In the academic world, Deliverance is often viewed as a subtle critique of the introduction of unwanted industrialization to the rural South, yet for the majority of men, it is remembered for an entirely different reason. The plot follows four Atlanta businessmen who decide to take a leisurely canoe trip into the remote Georgia wilderness. Expecting fun and adventure, they are instead met with hostile, inbred hillbillies who do not welcome the invasion of their territory and do not appreciate the men’s condescension towards them. In an infamous scene that qualified the film for this list, a hillbilly forces Bobby (Ned Beatty) to strip in the woods, then humiliates and brutally sodomizes while instructing him to “squeal like a pig.” Though female rape has been depicted countless times in film, the inclusion of a male rape scene was far more shocking and a more “taboo” subject, as male rape and homosexuality in general have long held an even greater societal stigma. Thus, this is a scene that has made males squirm ever since the film first came out, and is one of the main reasons why the film is remembered today. The scene is also memorable for John Voight’s rather blasé reaction to the rape, which adds an element of comic relief.

The Texas Chainsaw Massacre, with its countless sequels, prequels, and remakes, is a well-known staple of the horror genre, yet most films never top their original. The modern TCM movies generally revolve around blood and guts, and while the original had some of that too (but to a lesser extent), the first “kill” is a classic example of how subtlety can be more effective than gore. Kirk, one of five hapless teenagers whose car breaks down on a road trip, is the first one to be killed by the infamous “Leatherface.” Wandering into the home in search of help or a phone, he notices an open door at the end of a hall that reveals a red wall studded with what appear to be bones and other ritualistic objects. Kirk, overcome with curiosity, continues through the hallway, where suddenly Leatherface appears, slamming him in the side of the head with a mallet. Kirk is reduced to a quivering/twitching mass on the floor, and he is dragged into the red room by Leatherface, who slams the door abruptly behind him. We never see Kirk again.

This scene works on a psychological level. First of all, its suddenness catches the viewer off guard. While anyone watching a movie called the “Texas Chainsaw Massacre” of course realizes there will be violence, Leatherface’s entrance is so abrupt it is truly frightening. Secondly, the scene works because it doesn’t show us exactly what happens, leaving our minds to do the rest of the work. Unimaginable horrors lie behind the locked door, and we are easily convinced that Kirk’s fate is pretty much the worst thing that could ever happen to you from walking into a stranger’s house. These features as a whole make it a memorable scene. Full video above.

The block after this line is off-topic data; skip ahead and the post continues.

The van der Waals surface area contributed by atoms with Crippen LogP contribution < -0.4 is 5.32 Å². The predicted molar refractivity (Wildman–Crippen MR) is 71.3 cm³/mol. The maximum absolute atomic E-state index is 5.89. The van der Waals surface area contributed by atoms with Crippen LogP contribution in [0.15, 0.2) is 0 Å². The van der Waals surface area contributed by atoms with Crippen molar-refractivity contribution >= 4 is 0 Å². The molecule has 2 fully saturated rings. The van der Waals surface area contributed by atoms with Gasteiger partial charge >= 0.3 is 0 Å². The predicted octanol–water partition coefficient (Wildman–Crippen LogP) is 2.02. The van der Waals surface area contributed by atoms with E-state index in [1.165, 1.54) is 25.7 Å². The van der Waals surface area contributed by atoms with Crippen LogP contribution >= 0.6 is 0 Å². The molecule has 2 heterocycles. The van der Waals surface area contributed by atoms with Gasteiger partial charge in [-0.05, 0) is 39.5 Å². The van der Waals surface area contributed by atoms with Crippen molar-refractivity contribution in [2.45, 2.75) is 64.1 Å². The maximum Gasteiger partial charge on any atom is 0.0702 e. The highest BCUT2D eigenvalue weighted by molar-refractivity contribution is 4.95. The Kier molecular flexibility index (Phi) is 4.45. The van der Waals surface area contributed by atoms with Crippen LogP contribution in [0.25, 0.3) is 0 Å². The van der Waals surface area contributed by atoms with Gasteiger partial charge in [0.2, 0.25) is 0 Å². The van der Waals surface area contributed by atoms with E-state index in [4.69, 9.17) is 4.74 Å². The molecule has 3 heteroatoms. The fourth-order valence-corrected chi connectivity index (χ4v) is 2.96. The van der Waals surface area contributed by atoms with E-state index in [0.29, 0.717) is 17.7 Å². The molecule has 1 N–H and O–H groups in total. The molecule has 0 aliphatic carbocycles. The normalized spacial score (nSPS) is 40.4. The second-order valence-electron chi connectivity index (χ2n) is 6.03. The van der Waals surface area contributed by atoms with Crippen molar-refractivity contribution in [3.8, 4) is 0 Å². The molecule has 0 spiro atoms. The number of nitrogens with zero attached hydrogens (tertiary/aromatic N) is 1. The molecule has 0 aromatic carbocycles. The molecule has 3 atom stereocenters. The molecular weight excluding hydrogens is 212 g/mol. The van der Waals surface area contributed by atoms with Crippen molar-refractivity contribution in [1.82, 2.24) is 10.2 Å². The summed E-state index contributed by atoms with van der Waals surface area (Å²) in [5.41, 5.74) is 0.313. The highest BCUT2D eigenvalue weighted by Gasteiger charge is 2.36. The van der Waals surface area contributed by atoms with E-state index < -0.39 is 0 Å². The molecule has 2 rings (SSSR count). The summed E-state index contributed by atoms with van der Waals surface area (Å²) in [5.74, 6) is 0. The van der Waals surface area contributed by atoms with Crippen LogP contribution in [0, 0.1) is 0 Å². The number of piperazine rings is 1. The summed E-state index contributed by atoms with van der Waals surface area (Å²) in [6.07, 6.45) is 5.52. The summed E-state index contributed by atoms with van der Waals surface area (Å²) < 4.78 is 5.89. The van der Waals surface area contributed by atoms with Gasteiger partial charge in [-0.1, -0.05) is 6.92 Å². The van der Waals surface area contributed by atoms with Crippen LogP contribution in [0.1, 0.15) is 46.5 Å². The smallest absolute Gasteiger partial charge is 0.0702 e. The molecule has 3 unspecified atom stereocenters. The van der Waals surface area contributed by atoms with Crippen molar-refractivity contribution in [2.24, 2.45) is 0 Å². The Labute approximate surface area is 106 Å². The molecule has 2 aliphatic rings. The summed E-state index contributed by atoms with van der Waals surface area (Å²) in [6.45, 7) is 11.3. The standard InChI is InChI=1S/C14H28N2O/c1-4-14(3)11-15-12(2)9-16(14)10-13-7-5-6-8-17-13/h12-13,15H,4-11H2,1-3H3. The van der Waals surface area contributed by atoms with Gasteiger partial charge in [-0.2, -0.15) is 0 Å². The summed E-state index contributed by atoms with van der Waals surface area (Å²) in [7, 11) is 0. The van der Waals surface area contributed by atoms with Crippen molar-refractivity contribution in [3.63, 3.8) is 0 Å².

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Top 10 Best And Worst Shark Films

The date was June 20th, 1975, when milestone film Jaws made a splash in the entertainment business. Steven Spielberg’s larger than life movie dragged audiences from their seats into the depths of the ocean for the thrill ride of their lives. The movie profoundly affected our desire to stay away from beaches, and revolutionized Hollywood films, by producing the first ever blockbuster hit. Today’s list is dedicated to the legacy Jaws spawned. We’re honoring the best, and worst, shark movies in different categories.

It should be no surprise that the most expensive film on this list had the greatest special effects. The mako sharks looked authentic thanks to director Renny Harlin’s intelligent use of both animatronics and CGI. Their proportions weren’t too exaggerated, their movements were fluid and their skin had a rubbery, realistic appearance. Additionally, the action sequences were choreographed smoothly, so the explosions, the flooding of the lab (which will scar claustrophobics) and the encounters with the sharks were each epic and distinct, without being repetitive and overtly cliche. Deep Blue Sea was a surprise hit for shark fans and stands as the second best shark movie out there.

Interesting Fact: Makos are one of the few shark species in which cases of embryophagy has been recorded. This means that, in the womb, the strongest embryo will consume its brothers and sisters. This form of cannibalism is meant to give the reigning embryo enough food and nutrients needed until it’s born. Yikes.